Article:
This past fall, the Pew Research Center, in association with TIME, conducted a nationwide poll exploring modern marriage and the American family.
Their findings seem to indicate that, in strictly ‘practical terms,’ marriage is not as necessary as it used to be. Whether for reasons of companionship, sex, children or professional success, their report indicates that marriage is no longer a necessity. Interestingly enough, just 14% of the people surveyed felt that getting ahead in a career is easier for a married person, while 24% said it was easier for a single person.
Maybe it’s the organizations in which I’ve worked, or the circles in which I’ve traveled, but I’ve found that in many corporate and organizational settings, the expected norm for women on their way into or already in leadership roles is that they be married (kids not necessary) much more so than their male counterparts. This is not to say I’ve not found extremely successful women leaders who are single, divorced or in a committed (non-marriage) relationship – I have. But there’s an unacknowledged stigma attached to the female leader who has not ‘settled-down.’
The woman who remains unattached, or, heaven forbid, has various companions, is seen as either overly wed to her career, unable to form a relationship, not able to “do it all” (spouse, house and 2.3 kids), or a tramp. However, the man who is single and may have a different woman on his arm at each corporate event, is still seen as in control, dedicated to his job, charismatic, and, as a bonus, a “ladies-man.” Because let’s face it, there’s still some cache attached to that label.
Single people (male and female) can be happy, fulfilled and content. And snicker all you want, but Sex and the City (the show, not the horrendous movies) did a lot to bolster the confidence of single women everywhere.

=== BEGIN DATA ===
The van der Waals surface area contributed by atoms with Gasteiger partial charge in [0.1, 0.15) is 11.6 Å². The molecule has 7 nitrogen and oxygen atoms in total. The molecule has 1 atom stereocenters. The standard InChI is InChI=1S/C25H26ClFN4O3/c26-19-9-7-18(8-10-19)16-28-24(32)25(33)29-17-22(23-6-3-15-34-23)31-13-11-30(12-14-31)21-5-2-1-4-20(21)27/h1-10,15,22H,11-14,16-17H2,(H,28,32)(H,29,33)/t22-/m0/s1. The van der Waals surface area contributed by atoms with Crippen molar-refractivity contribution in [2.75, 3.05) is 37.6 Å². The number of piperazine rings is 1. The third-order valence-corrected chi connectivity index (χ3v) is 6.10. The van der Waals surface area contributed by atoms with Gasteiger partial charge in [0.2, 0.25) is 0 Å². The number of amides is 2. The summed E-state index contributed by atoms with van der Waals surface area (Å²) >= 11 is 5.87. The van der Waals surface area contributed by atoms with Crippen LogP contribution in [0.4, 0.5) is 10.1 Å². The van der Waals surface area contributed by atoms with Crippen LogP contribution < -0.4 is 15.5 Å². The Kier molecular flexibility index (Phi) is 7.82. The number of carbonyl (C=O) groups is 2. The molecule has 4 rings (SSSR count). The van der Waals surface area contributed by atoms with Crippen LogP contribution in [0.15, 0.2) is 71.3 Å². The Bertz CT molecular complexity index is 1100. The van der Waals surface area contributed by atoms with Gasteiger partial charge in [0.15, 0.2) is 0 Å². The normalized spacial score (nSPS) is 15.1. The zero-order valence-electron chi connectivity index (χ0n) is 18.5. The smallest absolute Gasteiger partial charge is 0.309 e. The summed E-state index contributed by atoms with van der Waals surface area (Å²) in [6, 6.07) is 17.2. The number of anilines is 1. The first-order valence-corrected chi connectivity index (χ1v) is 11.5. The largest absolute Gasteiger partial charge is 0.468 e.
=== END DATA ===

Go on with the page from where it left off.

But we still live in a couple-focused society.
We get invited to weddings, parties and professional events as “Sally Jones and Guest.” The BIG BOSS comes into town each quarter and invites the local leadership team out to dinner – with their spouse/guest. And the male leader who brings a different companion to each of these quarterly dinners is still viewed more favorably than the female leader who does the same.
I’m reminded of the time when it seemed every female professional/leader who got married hyphenated her name. For some, it was a fervent desire to not accept patriarchal norms and abandon their name and for others it was a matter of self-identity. Perhaps there was a professional need to proclaim “see – I AM married – thus the hyphenated name which clearly reflects that.”
So, has the need to declare that one is no longer single disappeared? Is singlehood among women leaders or would-be-leaders still a barrier to success?
Or am I the singular person who thinks it is?
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